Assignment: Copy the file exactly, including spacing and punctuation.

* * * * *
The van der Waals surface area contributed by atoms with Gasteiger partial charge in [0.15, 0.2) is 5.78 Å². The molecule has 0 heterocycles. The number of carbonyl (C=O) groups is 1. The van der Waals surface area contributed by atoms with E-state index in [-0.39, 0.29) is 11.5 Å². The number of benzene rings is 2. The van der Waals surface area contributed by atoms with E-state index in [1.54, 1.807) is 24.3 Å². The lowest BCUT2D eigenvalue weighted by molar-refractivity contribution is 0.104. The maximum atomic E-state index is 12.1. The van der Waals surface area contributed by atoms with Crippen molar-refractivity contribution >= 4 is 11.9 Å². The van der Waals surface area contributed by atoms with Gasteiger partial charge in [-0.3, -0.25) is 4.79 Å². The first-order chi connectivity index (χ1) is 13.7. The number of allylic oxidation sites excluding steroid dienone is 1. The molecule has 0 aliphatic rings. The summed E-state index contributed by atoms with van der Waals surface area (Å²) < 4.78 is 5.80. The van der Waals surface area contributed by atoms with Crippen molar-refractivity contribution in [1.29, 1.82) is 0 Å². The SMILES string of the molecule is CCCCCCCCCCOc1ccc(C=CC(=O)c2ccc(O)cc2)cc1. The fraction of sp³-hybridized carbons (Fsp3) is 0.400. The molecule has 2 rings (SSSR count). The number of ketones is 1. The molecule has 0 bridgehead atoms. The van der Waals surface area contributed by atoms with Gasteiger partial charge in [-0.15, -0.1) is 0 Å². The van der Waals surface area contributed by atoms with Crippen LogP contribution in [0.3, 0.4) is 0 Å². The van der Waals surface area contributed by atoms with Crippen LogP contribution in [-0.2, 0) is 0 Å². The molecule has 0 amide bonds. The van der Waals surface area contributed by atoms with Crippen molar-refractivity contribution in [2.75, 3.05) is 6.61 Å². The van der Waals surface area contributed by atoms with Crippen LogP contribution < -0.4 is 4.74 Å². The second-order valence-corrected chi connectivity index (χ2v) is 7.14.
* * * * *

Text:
The van der Waals surface area contributed by atoms with Gasteiger partial charge in [0.15, 0.2) is 5.78 Å². The molecule has 0 heterocycles. The number of carbonyl (C=O) groups is 1. The van der Waals surface area contributed by atoms with E-state index in [-0.39, 0.29) is 11.5 Å². The number of benzene rings is 2. The van der Waals surface area contributed by atoms with E-state index in [1.54, 1.807) is 24.3 Å². The lowest BCUT2D eigenvalue weighted by molar-refractivity contribution is 0.104. The maximum atomic E-state index is 12.1. The van der Waals surface area contributed by atoms with Crippen molar-refractivity contribution >= 4 is 11.9 Å². The van der Waals surface area contributed by atoms with Gasteiger partial charge in [-0.3, -0.25) is 4.79 Å². The first-order chi connectivity index (χ1) is 13.7. The number of allylic oxidation sites excluding steroid dienone is 1. The molecule has 0 aliphatic rings. The summed E-state index contributed by atoms with van der Waals surface area (Å²) < 4.78 is 5.80. The van der Waals surface area contributed by atoms with Crippen molar-refractivity contribution in [1.29, 1.82) is 0 Å². The SMILES string of the molecule is CCCCCCCCCCOc1ccc(C=CC(=O)c2ccc(O)cc2)cc1. The fraction of sp³-hybridized carbons (Fsp3) is 0.400. The molecule has 2 rings (SSSR count). The number of ketones is 1. The molecule has 0 bridgehead atoms. The van der Waals surface area contributed by atoms with Gasteiger partial charge in [-0.15, -0.1) is 0 Å². The van der Waals surface area contributed by atoms with Crippen LogP contribution in [0.3, 0.4) is 0 Å². The van der Waals surface area contributed by atoms with Crippen LogP contribution in [-0.2, 0) is 0 Å². The molecule has 0 amide bonds. The van der Waals surface area contributed by atoms with Crippen molar-refractivity contribution in [2.75, 3.05) is 6.61 Å². The van der Waals surface area contributed by atoms with Crippen LogP contribution < -0.4 is 4.74 Å². The second-order valence-corrected chi connectivity index (χ2v) is 7.14.